‘Guys, I’ve been watching the final edit and I like what I see. That whole first hour where it’s ‘Hal Jordan: An asshole in portrait’ is great. Then when you follow it up with two hours of shooting shit up… Blew my mind!’

‘Glad you liked it.’

‘The thing is.. The folks upstairs want a film that comes in under two hours. They were thinking that maybe Reynolds should step into the suit within the 20 minute mark.’

‘Gee, the asshole part is pretty intricate to the whole thing…’

‘Yeah, I know. Look it’s either that or the two hours where Green Lantern shoot shits up… I know you guys will make the right decision.’

Aaaand that is exactly why (probably) the finale is so rushed.

All in all, Green Lantern is pretty poor as comic book films go. If this works out to be a trilogy, they really need to buck their ideas up… Or just not do it. Yeah, that would be better.

*Five minutes later*

Noonan: Well, that’s that review done. Oh, look there’s that yellow ring that makes you evil. May as well put it on with no real motivation for doing so.


Noonan: Yep. Looks like I’m evil!

Nick Fury: Wanna join the Avengers?

Noonan: Yay! To the inevitable sequel!

The Adventures of Sherlock Holmes’s Smarter Brother (1975)

Despite my vitriol rants to the contrary, I don’t like writing bad reviews. I certainly don’t like writing bad reviews about films I was full of hope about seeing. So, let’s not say this is a bad review. Let’s say it’s a mediocre review (both in critique and quality) and if anyone says otherwise, well, I’ll probably just stick my fingers in my ears and go ‘lalalalalalallalalalalalaaa! Blah, blah, blah! Can’t hear you’.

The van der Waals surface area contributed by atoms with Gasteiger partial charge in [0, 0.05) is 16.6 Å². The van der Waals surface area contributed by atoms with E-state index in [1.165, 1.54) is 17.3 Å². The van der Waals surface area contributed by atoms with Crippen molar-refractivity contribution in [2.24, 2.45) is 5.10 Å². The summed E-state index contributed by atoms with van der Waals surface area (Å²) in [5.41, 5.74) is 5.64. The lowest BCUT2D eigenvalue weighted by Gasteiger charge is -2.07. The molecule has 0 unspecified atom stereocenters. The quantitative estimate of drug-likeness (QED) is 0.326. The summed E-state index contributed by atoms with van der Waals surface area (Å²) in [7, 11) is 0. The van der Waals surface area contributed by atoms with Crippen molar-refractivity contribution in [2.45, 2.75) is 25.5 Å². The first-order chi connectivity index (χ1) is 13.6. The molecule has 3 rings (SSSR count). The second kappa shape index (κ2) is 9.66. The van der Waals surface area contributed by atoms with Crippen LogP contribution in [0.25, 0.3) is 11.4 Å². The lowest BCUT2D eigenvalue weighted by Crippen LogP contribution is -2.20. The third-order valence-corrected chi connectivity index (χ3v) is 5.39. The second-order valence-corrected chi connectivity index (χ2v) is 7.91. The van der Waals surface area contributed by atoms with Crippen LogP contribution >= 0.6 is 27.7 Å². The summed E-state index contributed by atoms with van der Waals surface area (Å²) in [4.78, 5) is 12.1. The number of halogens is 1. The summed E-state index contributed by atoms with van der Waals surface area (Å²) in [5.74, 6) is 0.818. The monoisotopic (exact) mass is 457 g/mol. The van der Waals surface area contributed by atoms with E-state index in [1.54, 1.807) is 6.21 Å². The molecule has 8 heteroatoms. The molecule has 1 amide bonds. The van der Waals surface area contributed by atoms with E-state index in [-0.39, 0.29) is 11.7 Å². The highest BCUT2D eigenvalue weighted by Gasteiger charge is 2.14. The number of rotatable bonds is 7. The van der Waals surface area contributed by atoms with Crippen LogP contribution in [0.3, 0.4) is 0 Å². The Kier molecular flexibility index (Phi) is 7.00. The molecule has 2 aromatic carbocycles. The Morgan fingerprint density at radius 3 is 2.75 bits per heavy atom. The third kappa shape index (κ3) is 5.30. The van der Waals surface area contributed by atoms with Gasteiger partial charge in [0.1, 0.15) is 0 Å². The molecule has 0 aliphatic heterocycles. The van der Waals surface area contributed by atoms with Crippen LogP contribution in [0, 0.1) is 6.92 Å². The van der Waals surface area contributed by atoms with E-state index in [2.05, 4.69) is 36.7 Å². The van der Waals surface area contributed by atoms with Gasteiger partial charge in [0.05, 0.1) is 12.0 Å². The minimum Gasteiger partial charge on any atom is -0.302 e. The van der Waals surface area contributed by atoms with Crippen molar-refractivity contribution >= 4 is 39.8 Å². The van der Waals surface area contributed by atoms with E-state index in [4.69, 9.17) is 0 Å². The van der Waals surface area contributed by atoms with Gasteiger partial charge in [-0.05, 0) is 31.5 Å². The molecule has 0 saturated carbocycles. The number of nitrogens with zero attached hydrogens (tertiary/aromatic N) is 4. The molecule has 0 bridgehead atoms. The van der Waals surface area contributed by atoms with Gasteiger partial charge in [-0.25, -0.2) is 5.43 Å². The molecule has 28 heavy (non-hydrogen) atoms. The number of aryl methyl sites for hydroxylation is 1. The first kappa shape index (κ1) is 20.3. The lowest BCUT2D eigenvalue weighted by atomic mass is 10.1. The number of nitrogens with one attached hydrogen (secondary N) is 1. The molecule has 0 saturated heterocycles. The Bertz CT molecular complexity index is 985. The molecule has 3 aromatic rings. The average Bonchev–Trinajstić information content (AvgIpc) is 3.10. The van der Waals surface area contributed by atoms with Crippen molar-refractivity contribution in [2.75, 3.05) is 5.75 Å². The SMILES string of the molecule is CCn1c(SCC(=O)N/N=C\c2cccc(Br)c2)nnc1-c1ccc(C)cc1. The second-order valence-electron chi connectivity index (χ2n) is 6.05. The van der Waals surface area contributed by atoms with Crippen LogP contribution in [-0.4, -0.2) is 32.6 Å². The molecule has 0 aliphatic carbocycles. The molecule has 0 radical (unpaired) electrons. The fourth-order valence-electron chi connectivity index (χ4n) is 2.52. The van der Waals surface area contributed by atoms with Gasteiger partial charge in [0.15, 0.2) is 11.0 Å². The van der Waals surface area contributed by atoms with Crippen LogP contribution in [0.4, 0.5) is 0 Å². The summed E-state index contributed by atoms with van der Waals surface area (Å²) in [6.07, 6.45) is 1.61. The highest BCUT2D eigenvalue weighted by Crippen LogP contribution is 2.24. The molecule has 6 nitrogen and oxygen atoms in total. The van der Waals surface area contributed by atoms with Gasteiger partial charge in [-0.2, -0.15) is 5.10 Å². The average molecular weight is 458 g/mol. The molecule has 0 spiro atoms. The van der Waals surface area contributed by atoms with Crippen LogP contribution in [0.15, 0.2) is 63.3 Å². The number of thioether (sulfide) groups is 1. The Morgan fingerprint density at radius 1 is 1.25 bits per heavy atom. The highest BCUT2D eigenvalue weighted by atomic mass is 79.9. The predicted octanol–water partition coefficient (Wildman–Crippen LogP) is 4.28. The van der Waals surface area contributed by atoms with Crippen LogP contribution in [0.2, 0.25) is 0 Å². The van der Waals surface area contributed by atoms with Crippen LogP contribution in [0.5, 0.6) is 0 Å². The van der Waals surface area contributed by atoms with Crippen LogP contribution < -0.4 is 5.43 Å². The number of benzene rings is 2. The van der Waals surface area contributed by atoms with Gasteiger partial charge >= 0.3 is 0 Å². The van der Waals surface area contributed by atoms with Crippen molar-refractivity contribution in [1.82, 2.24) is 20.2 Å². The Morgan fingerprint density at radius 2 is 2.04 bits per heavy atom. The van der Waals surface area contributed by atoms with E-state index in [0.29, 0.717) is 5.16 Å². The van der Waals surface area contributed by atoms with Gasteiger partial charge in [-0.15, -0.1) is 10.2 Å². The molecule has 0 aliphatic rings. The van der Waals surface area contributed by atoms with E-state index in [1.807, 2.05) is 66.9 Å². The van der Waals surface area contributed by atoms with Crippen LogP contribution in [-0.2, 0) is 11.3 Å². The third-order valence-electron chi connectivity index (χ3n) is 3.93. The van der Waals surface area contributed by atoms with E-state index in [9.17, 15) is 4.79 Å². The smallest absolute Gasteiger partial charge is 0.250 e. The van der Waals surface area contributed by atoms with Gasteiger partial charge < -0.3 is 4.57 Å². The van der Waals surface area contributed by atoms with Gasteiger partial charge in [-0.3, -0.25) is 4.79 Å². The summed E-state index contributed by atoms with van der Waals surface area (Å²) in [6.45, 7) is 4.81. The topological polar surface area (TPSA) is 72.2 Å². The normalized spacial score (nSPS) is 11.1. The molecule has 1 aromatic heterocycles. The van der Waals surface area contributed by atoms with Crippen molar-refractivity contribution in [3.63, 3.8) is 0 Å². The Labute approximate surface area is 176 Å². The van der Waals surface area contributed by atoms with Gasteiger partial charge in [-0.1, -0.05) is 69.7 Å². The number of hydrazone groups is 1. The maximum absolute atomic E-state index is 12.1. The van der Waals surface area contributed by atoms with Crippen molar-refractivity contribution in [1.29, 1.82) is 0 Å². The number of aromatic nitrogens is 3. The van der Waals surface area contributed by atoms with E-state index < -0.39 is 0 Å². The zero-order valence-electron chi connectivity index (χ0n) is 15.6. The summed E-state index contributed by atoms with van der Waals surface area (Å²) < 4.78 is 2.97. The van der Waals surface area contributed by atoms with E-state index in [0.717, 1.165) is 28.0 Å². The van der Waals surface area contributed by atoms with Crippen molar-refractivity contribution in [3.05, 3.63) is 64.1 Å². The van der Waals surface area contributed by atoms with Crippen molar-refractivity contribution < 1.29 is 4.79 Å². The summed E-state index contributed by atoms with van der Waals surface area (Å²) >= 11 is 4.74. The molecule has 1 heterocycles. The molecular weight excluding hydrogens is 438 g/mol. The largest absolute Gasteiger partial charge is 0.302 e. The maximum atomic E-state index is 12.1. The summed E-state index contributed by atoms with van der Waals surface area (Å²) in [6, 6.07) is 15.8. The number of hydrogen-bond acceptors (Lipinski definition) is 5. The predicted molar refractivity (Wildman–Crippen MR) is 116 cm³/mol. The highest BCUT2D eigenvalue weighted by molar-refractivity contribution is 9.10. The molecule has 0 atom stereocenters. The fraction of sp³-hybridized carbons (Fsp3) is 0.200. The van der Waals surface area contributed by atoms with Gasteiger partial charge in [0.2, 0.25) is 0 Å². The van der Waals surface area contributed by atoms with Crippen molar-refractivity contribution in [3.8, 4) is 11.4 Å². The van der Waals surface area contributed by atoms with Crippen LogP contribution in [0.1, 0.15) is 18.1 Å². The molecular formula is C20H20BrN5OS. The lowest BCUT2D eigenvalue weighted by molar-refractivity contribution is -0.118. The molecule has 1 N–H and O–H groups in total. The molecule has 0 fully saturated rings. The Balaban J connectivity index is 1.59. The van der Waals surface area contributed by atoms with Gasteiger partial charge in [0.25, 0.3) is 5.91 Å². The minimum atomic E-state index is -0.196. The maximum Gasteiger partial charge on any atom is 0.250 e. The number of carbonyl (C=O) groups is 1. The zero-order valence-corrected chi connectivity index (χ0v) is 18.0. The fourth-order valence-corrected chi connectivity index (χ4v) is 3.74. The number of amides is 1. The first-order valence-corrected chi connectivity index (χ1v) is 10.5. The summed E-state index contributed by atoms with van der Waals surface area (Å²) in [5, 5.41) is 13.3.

1974’s ‘Young Frankenstein’ is one of my favourite films. Everything about it works. Mel Brooks manages to get the tone right, the jokes are spot on and the lead actors, Gene Wilder, Madeleine Khan and Marty Feldman, are never beaten. In fact, I want it confirmed here that I think Madeleine Khan is one of my favourite comedy actors. She plays it straight faced with the best of them.

Anyway, I’m beating around the bush because what I’m going to say isn’t easy for me. The Adventures of Sherlock Holmes’s Smarter Brother just isn’t that funny. Oh, it has its moments. Marty Feldman’s photographic hearing is a lovely little detail. Only being able to repeat what he’s heard from the very leads to a great scene as Feldman is constantly interrupted by Wilder making him a cup of tea. What could have been played with building frustration, is better for Feldman reigning it in and refusing to get angry at Wilder’s interruptions. Other highlights include Dom Deluise and Madeleine Kahn performing an opera in English and glouriously over the top.

The rest of the film suffers from the curse of zany equals funny. Too many jokes fall flat or go on too long. The ballroom scene, in particular, with Feldman and Wilder unaware their arse cheeks are hanging out should be funny. Arses are generally funny, but this scene, with added homphobia, just irks a little.

Having worked with him so much, it’s no surprise that that Wilder would emulate Mel Brooks in his directorial debut. Brooks even makes a tiny cameo. It’s just a shame this is more Dracula: Dead and Love It, than Blazing Saddles.